Have you guys seen the show Command Decisions on The Learning Channel? It’s a show with a cool premise: take a historical battle and give the viewer three options per point-in-time about how he or she would do it. The only problem with the show is that it takes the decision the commander made and makes it the right one. Sometimes this makes sense – lots of times the questions relate to technical issues. For example, the question might be “how should George Washington begin the attack?” and the “official” answer would be “because it’s raining, muskets won’t fire reliably. Sneak up on the British from behind and use bayonets”. OK, that makes sense. The last thing I’d want to hear while staring down thousands of British troops would be seven thousand “clicks” from the wet gunpowder in my troops’ muskets. But at other times, the questions and answers are far more ambiguous. Like: “George Washington gets to the end of a road. Both roads lead to the same town, are equally straight, have an equal incline and equal cover. The British are equidistant from both roads and face the same terrain no matter which way they pursue you. Which way do you turn?” Of course, the official answer is “left – because that’s the way George Washington did it!”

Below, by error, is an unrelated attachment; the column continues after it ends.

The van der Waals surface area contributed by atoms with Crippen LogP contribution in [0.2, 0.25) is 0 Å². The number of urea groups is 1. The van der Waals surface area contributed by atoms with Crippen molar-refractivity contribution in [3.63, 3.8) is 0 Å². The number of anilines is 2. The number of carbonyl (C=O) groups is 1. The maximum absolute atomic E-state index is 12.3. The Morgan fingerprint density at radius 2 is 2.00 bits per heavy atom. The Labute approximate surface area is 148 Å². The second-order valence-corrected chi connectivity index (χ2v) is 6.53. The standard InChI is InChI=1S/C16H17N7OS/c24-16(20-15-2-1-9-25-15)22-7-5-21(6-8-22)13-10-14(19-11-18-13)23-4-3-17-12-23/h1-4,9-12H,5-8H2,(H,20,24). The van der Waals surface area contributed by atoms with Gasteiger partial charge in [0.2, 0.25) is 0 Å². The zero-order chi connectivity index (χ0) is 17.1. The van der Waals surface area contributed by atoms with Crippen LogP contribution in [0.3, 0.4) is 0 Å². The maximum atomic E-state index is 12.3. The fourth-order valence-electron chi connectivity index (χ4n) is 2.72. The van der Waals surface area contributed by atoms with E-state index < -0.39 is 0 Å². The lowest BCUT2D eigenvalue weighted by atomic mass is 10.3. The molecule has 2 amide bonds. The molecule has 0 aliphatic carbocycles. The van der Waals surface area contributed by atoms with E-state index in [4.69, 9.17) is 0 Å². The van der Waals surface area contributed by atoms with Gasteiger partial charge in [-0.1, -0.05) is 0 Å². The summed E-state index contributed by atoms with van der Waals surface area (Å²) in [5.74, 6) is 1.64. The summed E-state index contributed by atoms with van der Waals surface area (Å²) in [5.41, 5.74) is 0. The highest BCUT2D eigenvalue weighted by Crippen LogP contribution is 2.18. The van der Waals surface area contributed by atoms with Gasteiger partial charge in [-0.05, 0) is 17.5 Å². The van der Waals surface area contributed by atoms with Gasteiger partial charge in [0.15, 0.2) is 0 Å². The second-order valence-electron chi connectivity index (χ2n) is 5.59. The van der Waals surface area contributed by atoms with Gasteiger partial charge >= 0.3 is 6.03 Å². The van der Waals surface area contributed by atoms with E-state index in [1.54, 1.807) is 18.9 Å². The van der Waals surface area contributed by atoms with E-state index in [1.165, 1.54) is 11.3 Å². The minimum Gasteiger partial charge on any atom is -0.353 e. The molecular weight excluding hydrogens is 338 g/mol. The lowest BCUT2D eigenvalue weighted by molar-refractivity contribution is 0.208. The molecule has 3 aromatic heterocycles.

Of course, I’m throwing a lot of hyperbole around here, but you get the idea. I’m a student of history and know that things are usually more complicated than they appear. “How should Benedict Arnold attack the British troops?” Jim’s answer: “It really doesn’t freakin’ matter because Arnold was a genius at making do with what he had and his troops loved him and would have followed him to hell if the situation called for that. Arnold probably could have swam up the Thames, slapped King George across his ugly German face and live to tell about it if Washington asked him to.” Of course, this is a broadcast show and must be presented in a linear format. It’s not like those “choose your own ending” books where you turn to page 112 if you want Indy to shoot the Nazis or page 156 if you want Indy to sneak away and alert Sallah. But still, one thing I always hated about history as taught in school was that damn timeline. History isn’t linear. History, as James Burke said, is more like a sphere of timelines. A web if you will, with those timelines intersecting at different points. Teaching kids that things happened in this order “just because” doesn’t make history come alive. Showing them the million different events that led to Napoleon coming to power – and how his ego alone eventually put men on the moon and gave us canned food is far more interesting.